The pistols squat requires not only leg strength… but balance and significant hip and ankle mobility.

Simply being aware of all of this places great demand on your working memory. Simply being in these unusual positions triggers brain plasticity and forces your focus.

But it’s the journey to get here that’s even more important. Many people, prior to starting calisthenics, won’t have ever heard of depressing their scapula or tilting their pelvis.

Learning to move the body in these subtle ways while developing the necessary strength and mobility, while managing injury and recovery…

Utilising strategies like greasing the groove, isometrics, and more…

It forces you to be patient. It forces you to learn.

And when you finally unlock one of the movements you’ve been working on? It’s an incredible feeling. Because you’ve been on that journey. Because you know what it took to get there.

And because you’ve meticulously rebuilt your body to achieve things that can legitimately draw a crowd.

And you’ll do all this using ONLY your own body. All the tools you already have.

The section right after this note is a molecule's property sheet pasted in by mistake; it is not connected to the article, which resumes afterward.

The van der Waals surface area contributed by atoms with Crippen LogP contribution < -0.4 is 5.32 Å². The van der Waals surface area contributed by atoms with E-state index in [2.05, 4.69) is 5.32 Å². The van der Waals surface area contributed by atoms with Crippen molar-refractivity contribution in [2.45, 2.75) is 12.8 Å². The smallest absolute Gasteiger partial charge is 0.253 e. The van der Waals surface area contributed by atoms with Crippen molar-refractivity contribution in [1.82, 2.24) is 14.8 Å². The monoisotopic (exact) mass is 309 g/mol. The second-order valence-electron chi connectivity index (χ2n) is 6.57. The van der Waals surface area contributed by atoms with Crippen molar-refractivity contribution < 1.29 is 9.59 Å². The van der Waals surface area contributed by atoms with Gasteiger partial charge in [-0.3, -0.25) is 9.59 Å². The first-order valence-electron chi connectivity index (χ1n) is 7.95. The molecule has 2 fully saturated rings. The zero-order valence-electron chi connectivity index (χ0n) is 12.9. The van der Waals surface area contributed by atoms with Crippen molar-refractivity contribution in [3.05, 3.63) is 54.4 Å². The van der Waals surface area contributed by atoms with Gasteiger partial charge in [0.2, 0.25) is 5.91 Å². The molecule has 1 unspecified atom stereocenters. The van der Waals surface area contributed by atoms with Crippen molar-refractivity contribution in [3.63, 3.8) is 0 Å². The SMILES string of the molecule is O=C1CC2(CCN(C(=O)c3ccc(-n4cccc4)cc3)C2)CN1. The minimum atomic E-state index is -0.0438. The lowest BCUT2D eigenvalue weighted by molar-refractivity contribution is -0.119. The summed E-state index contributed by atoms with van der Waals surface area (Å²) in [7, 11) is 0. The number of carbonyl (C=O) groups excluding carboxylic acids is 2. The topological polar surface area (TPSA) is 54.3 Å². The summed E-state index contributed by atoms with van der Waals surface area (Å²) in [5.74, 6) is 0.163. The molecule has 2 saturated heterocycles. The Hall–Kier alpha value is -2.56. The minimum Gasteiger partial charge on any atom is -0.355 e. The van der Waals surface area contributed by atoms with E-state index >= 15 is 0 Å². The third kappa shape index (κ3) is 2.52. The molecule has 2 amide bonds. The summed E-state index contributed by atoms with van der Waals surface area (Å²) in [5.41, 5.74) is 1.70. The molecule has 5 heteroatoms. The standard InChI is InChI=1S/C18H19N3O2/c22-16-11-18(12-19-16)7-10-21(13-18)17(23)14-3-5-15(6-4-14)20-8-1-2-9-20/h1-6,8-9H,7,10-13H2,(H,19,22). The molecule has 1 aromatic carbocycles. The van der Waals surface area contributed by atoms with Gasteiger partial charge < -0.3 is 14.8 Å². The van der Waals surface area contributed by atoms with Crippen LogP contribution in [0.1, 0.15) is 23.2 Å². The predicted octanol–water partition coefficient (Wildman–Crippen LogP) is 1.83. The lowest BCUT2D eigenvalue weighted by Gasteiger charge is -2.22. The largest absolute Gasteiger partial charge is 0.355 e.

Because you’re working with your own bodyweight you won’t become slow or overly large. You won’t need to massively increase your calories or “bulk.”

Because this strength is about control. About inter and intra-muscular coordination.

Look guys, I’m not telling you to become a calisthenics athlete: like any form of training it isn’t perfect. It doesn’t account for the full variety of amazing things the human body is capable of.

I’m just saying to incorporate calisthenics into your training. To give it a try.

Because calisthenics will change you.

About Adam Sinicki

Adam Sinicki, AKA The Bioneer, is a writer, personal trainer, author, entrepreneur, and web developer. I've been writing about health, psychology, and fitness for the past 10+ years and have a fascination with the limits of human performance. When I'm not running my online businesses or training, I love sandwiches, computer games, comics, and hanging out with my family.